Featured Music: Wednesday, October 24, 2002
A D V E R T I S E M E N T
A D V E R T I S E M E N T
Cosmic Bond

Former Blue Sky Black bandmates go their separate ways ... for now.

By KEN SHIMAMOTO

The drunken golf pro just wouldn’t leave Tim Locke alone.

Locke, ex-Blue Sky Black frontman, was just trying to do a soundcheck for an acoustic show at The Moon on Berry Street, but this guy kept harrying the performer with requests for Cat Stevens and Beatles tunes. (Memo to Golf Pro: You should at least have the decency to let a performer soundcheck before you start heckling him.)

Locke obliged with a version of Stevens’ “The First Cut Is the Deepest,” to which Golf Pro responded, “What was that? That wasn’t a Cat Stevens song!” “He wrote it,” Locke explained patiently. “Rod Stewart recorded it back in the ’70s.” When Locke sang a heartfelt cover of George Jones’ classic “She Thinks I Still Care,” Golf Pro was even more offended. “Too much country!” he declared. Finally, the rowdy drunk departed in the middle of a gorgeous version of Alison Krause’s “New Favorite,” but not before paying Locke the somewhat bizarre compliment, “You’ve got skills — like me.”

“He’s right,” Locke said. “We’re both modestly talented individuals.”

Anyone who’s heard Locke’s acoustic music would agree that the singer’s selling himself short. In such an intimate setting, the ache in his voice and the crystalline textures of his guitar come through in a way that they never did amid the Big Rock dynamics of another one of Locke’s former bands, the Grand Street Cryers, or the edgier sound of Blue Sky Black (basically the same band as the Cryers minus guitarist Greg Beutel, but one that performed a whole different kind of material).

With sensitive, sympathetic backing from drummer Dave Karnes and former Blue Sky Black bassist Byron Gordon, Locke inhabits a very different space than he did with his old bands — more ethereal but still emotionally compelling. Songs like “Many Happy Regrets,” “Last Chance?” and the Beatlesque “The Choice You Made” from the self-produced c.d., Love Songs for the Very Low, sound like Nick Drake or Jeff Buckley or anybody else who can break your heart with just a guitar and voice (although there are other sounds on the record).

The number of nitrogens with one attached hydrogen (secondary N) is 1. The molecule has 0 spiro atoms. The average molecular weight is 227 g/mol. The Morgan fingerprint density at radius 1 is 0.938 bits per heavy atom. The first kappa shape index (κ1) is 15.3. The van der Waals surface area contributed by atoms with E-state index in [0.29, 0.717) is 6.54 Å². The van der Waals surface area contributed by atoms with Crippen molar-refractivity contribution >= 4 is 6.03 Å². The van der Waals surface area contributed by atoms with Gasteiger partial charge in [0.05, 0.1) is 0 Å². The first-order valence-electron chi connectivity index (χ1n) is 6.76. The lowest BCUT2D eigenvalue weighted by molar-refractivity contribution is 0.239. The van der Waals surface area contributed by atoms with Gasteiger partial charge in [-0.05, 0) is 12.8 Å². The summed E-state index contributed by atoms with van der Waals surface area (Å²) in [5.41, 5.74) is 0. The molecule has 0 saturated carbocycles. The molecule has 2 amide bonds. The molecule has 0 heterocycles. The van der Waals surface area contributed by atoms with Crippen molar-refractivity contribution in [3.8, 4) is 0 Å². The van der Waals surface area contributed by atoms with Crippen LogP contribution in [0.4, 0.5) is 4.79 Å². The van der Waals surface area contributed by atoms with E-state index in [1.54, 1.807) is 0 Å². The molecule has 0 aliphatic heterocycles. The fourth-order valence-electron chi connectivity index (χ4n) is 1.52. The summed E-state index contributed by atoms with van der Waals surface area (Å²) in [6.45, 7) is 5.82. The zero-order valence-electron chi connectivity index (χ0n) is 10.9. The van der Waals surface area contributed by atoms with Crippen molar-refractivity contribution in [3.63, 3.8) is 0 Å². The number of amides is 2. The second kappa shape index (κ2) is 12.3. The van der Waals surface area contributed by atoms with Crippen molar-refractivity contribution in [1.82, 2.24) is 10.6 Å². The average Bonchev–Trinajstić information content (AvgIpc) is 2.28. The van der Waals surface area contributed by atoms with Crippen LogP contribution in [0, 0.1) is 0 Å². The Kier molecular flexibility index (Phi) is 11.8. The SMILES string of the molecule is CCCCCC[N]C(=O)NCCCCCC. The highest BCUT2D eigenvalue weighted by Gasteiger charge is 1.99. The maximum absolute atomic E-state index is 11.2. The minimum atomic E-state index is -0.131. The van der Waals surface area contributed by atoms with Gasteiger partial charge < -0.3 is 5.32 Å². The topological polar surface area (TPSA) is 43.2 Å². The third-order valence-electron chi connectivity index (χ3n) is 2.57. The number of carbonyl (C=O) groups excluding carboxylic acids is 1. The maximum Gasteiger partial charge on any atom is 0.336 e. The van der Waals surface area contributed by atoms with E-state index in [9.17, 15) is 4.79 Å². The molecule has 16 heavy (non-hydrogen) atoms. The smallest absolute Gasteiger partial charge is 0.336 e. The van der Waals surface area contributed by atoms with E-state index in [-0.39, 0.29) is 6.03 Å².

Inevitably, the question arises: Why did Blue Sky fold the tent? The band, according to Locke, had a record deal with a Houston-based label whose main backer was affiliated with ... Enron. In the wake of the Enron debacle, the label evaporated overnight. “They had an entire floor of stuff in an office building — gone!” Locke said. “If somebody would throw 10 grand at us, I’d still love to go in the studio and record that [Blue Sky Black] material.”

Meanwhile, Locke continues mixing acoustic shows with gigs as guitarist in the band of ex-Nixons frontman Zac Maloy, while the other force behind Blue Sky Black, Steve Duncan, has been fronting a new band, The Chemistry Set.

After Blue Sky Black, said Duncan, “I was writing songs and wanting to get stuff recorded. I was always doing solo things but I was being really patient, seeing how it would come together organically. I was new to the singing-and-being-a-songwriter side of things, so I wasn’t going to jump out there too early. Then about a year ago, I met [guitarist] Andy Myers, and we started writing some stuff together. We clicked really well, and that was the moment when I said, ‘OK, time to put a band together.’ ” Myers spent eight years playing with the Danes, a high school band that lasted until he finished college. The other elements in The Chemistry Set are Neil Saunders on drums, Meredith Knoll on keyboards, and Corey Helm on bass.

Duncan and Myers have assembled a studio in the house they share in Dallas and have begun recording some songs. “I’ve had a lot of engineering experience,” said Duncan, “so why pay other people to do it when we can do it ourselves? Our ideal right now is to get on a good, solid independent label where we’ll be able to put out music that we’re doing ourselves, not feeling like we have to spend a quarter of a million dollars to make a recording.”

At the Gypsy Tea Room in early September, The Chemistry Set played nine songs to a responsive crowd. The band’s music is a little spacey, a little poppy, evoking the spirit of classic psychedelia with interesting textures from the two guitars and Knoll’s keyboards. The diminutive Duncan has developed a strong presence as a frontman, and the contrast between him and the gangling Myers makes things interesting visually. Saunders and Helm are a solid, unobtrusive rhythm section. Duncan cites Wilco, the Flaming Lips, David Bowie, T-Rex, and the Beatles as artists whose work he respects. The Chemistry Set is definitely at home in that ambitious musical company.

There’s no animosity between the former Blue Sky Black bandmates, whose association dates back to 1995, when they formed Dead City Radio after Locke left Cream of Mushroom and Duncan left Tabula Rasa. “Steve and I will always make music together in some form,” said Locke. Duncan agreed. “We’ve been playing together for seven years now, and we still don’t want to kill each other ... or to be more accurate, we’ve gotten beyond the point of wanting to kill each other. He’s my best friend.”



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